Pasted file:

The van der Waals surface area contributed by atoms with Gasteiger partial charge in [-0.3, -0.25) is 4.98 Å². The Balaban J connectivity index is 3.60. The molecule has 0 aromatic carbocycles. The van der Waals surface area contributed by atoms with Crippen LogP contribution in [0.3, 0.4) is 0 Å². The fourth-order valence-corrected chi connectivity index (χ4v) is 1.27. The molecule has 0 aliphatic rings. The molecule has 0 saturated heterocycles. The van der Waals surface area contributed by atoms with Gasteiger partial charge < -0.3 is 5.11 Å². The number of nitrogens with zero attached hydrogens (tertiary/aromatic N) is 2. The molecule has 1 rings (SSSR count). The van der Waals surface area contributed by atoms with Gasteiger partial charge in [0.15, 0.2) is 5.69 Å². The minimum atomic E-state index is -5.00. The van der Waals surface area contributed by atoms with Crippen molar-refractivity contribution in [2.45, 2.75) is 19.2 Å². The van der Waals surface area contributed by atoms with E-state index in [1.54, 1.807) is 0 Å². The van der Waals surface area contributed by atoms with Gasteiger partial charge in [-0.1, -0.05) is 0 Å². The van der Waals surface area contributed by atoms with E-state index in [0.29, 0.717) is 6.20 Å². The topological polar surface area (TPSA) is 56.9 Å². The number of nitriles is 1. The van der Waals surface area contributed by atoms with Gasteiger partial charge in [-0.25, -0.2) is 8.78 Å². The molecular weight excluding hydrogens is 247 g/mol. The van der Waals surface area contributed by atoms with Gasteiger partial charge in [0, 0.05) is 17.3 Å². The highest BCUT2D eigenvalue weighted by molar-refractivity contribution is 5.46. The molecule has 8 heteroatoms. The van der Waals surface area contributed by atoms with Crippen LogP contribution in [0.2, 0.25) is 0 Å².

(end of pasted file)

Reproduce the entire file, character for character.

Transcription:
The van der Waals surface area contributed by atoms with Gasteiger partial charge in [-0.3, -0.25) is 4.98 Å². The Balaban J connectivity index is 3.60. The molecule has 0 aromatic carbocycles. The van der Waals surface area contributed by atoms with Crippen LogP contribution in [0.3, 0.4) is 0 Å². The fourth-order valence-corrected chi connectivity index (χ4v) is 1.27. The molecule has 0 aliphatic rings. The molecule has 0 saturated heterocycles. The van der Waals surface area contributed by atoms with Gasteiger partial charge < -0.3 is 5.11 Å². The number of nitrogens with zero attached hydrogens (tertiary/aromatic N) is 2. The molecule has 1 rings (SSSR count). The van der Waals surface area contributed by atoms with Gasteiger partial charge in [0.15, 0.2) is 5.69 Å². The minimum atomic E-state index is -5.00. The van der Waals surface area contributed by atoms with Crippen molar-refractivity contribution in [2.45, 2.75) is 19.2 Å². The van der Waals surface area contributed by atoms with E-state index in [1.54, 1.807) is 0 Å². The van der Waals surface area contributed by atoms with Gasteiger partial charge in [-0.1, -0.05) is 0 Å². The van der Waals surface area contributed by atoms with E-state index in [0.29, 0.717) is 6.20 Å². The topological polar surface area (TPSA) is 56.9 Å². The number of nitriles is 1. The van der Waals surface area contributed by atoms with Gasteiger partial charge in [-0.25, -0.2) is 8.78 Å². The molecular weight excluding hydrogens is 247 g/mol. The van der Waals surface area contributed by atoms with Gasteiger partial charge in [0, 0.05) is 17.3 Å². The highest BCUT2D eigenvalue weighted by molar-refractivity contribution is 5.46. The molecule has 8 heteroatoms. The van der Waals surface area contributed by atoms with Crippen LogP contribution in [0.2, 0.25) is 0 Å².